By Clare Jenkinson | Head of Sustainability, ABTA
For a future where tourism and destinations thrive, sustainability must be embedded in the recovery
Last October, ABTA launched Tourism for Good, a roadmap for rebuilding travel and tourism. The report explained the need to rebuild a more responsible and resilient tourism industry that benefits all those involved – and provided a framework for collaborative action on the environment, in destinations and communities, on human rights and animal welfare.
At the time, international travel had reopened to some degree. However, a lot has changed since then. We’ve had two more national lockdowns, and new variants have brought additional concerns and restrictions on travel. The pressures on the industry have mounted both for UK travel businesses and overseas destinations.
UK outbound tourism brings huge value including supporting jobs at home and abroad. As many as 526,000 UK jobs were supported by the UK travel industry and 2.7 million worldwide before the pandemic. The continued disruption to travel and tourism has brought this value into even starker relief. Like travel companies in the UK – many destinations won’t have received any income from tourism for over 12 months now.
The World Travel and Tourism Council believes 62 million jobs have been lost globally. With many remaining jobs in tourism currently supported by government retention schemes and reduced hours, these are still at risk until we see a recovery. Jobs in SMEs, which make up 80% of all businesses in the sector, have been particularly affected. Furthermore, as one of the world’s most diverse sectors, the impact on women, youth and minorities will have been significant. Research with informal tourism workers in Thailand, found that 94% of workers had experienced employment impacts due to the lack of international visitors and, as a result, 86% had experienced financial hardship leading to negative effects on mental health and quality of life.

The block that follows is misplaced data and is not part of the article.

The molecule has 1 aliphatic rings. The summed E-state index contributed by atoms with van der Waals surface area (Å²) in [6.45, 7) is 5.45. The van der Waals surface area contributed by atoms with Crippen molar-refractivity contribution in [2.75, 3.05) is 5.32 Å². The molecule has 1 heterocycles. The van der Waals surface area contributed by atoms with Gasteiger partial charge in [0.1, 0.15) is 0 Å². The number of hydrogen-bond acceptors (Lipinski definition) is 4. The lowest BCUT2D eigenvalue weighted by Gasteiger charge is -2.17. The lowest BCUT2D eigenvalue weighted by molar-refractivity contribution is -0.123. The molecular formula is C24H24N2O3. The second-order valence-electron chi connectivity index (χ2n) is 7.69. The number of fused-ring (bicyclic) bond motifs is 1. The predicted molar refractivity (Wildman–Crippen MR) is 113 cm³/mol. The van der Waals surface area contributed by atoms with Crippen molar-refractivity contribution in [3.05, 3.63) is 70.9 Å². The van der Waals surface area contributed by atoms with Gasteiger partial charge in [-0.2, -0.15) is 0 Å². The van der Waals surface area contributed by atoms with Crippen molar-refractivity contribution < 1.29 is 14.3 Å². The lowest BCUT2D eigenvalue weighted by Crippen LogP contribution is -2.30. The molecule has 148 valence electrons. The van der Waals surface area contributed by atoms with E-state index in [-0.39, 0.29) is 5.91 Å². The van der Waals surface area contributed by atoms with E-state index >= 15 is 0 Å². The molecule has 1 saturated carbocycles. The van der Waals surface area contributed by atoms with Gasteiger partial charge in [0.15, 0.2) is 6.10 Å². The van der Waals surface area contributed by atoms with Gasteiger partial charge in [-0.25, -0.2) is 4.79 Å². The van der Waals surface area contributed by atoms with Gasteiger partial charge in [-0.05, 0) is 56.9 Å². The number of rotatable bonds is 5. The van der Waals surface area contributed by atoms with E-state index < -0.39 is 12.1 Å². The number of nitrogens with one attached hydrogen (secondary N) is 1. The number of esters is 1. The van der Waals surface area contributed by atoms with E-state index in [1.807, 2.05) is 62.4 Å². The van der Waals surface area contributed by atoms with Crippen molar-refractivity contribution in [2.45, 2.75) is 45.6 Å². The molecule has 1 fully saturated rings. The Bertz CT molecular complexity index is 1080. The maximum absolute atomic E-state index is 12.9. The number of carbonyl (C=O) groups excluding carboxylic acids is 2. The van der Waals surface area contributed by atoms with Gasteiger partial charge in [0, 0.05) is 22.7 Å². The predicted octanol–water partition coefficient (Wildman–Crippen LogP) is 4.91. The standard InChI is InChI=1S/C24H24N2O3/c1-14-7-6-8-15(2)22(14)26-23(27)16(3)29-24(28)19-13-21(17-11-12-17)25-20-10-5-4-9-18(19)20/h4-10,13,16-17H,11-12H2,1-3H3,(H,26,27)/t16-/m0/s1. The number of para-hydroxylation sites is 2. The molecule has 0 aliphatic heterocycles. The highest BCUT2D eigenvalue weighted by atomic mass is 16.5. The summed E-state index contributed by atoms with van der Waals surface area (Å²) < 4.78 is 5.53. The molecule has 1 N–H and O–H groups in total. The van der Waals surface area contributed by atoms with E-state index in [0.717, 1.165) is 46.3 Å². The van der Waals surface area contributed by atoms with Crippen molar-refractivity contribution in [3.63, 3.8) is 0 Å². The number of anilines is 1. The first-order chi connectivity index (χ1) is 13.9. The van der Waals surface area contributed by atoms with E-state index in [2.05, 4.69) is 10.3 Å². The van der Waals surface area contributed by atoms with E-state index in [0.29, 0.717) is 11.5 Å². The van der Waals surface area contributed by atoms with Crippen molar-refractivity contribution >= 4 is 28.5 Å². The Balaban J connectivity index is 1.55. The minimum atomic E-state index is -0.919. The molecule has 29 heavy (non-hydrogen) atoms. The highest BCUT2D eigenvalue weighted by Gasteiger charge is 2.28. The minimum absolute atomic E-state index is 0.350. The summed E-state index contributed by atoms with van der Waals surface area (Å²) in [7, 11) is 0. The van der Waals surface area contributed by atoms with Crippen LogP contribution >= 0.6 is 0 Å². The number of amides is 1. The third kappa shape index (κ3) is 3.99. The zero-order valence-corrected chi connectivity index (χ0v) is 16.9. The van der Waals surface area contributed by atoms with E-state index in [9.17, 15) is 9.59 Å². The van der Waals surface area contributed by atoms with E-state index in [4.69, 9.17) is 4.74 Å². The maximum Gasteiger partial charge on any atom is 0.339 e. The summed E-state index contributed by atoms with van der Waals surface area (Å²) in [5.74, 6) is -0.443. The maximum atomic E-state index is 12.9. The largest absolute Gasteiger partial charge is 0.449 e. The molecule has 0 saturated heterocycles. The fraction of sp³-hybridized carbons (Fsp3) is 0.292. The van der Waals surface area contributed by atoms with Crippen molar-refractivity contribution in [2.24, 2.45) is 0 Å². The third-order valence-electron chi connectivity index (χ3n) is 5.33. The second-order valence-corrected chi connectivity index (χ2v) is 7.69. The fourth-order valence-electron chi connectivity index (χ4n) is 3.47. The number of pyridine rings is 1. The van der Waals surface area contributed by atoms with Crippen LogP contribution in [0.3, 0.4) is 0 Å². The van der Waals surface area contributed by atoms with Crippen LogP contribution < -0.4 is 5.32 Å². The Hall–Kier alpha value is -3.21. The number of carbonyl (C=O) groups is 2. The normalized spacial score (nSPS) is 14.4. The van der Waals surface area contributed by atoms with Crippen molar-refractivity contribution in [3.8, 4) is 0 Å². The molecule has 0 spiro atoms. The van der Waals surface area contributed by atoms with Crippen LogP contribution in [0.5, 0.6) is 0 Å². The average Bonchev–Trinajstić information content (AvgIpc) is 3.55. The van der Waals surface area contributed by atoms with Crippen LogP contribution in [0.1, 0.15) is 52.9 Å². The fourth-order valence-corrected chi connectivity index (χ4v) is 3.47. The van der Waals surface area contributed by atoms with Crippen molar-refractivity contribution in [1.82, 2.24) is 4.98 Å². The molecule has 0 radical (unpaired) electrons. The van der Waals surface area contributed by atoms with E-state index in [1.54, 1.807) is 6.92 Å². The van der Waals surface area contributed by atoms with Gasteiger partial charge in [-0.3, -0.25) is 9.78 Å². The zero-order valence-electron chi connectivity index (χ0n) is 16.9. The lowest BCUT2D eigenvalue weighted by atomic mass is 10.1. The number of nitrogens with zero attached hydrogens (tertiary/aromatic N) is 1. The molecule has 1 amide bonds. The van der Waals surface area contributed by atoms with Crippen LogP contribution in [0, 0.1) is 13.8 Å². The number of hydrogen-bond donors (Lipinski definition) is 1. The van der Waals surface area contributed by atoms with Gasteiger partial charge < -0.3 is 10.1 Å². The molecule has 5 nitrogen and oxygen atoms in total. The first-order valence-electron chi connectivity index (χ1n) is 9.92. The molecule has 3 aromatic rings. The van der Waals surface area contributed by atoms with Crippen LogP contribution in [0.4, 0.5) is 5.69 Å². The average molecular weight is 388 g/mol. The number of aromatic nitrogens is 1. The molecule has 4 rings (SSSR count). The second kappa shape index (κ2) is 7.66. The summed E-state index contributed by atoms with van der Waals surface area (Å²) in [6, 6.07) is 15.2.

The effects of the lack of tourism are clearly visible – for example, rubbish and plastic has been mounting up on beaches in Bali, as without tourism, hotels no longer have the resources to clear what has been washed up from the rest of Indonesia. Similarly, as 80% of UNESCO World Heritage properties have closed, this collapse in tourism income has wiped out budgets for maintenance and security. A loss of tourism revenue has harmed conservation efforts and led to increased poaching in many parts of the world. According to recent research by IUCN, the pandemic has led to fewer rangers, reduced anti-poaching patrols and environmental protection rollbacks.
This serves as a strong reminder to the industry and travellers of the tangible value of tourism. Holidays don’t just benefit the individual in terms of the chance to relax, enjoy new experiences or discover new places, managed well they can support jobs, communities, culture and biodiversity.
Destinations are rethinking their tourism strategies in the wake of the pandemic, and typically sustainability is fundamental to these new strategies, whether that’s ensuring local communities benefit from tourism, ensuring culture and nature are protected, ensuring climate resilience or measuring success by resident satisfaction with tourism. The importance of sustainability in the recovery is reflected in research from Travelife for Accommodation, the ABTA-run sustainability certification, where 90% of Travelife hotels agreed that sustainability was likely to be more important post-Covid.
ABTA is committed to working with our Members, their suppliers, destination authorities, travellers, the wider industry, and the UK government to build a more sustainable industry so tourism is a benefit to all. For Members, advice on our Member Zone is there to support them develop an approach that’s right for their business, covering issues across the environment and climate change, destinations, human rights and animal welfare. We know what needs to be done, we need to continue to work together to scale up action.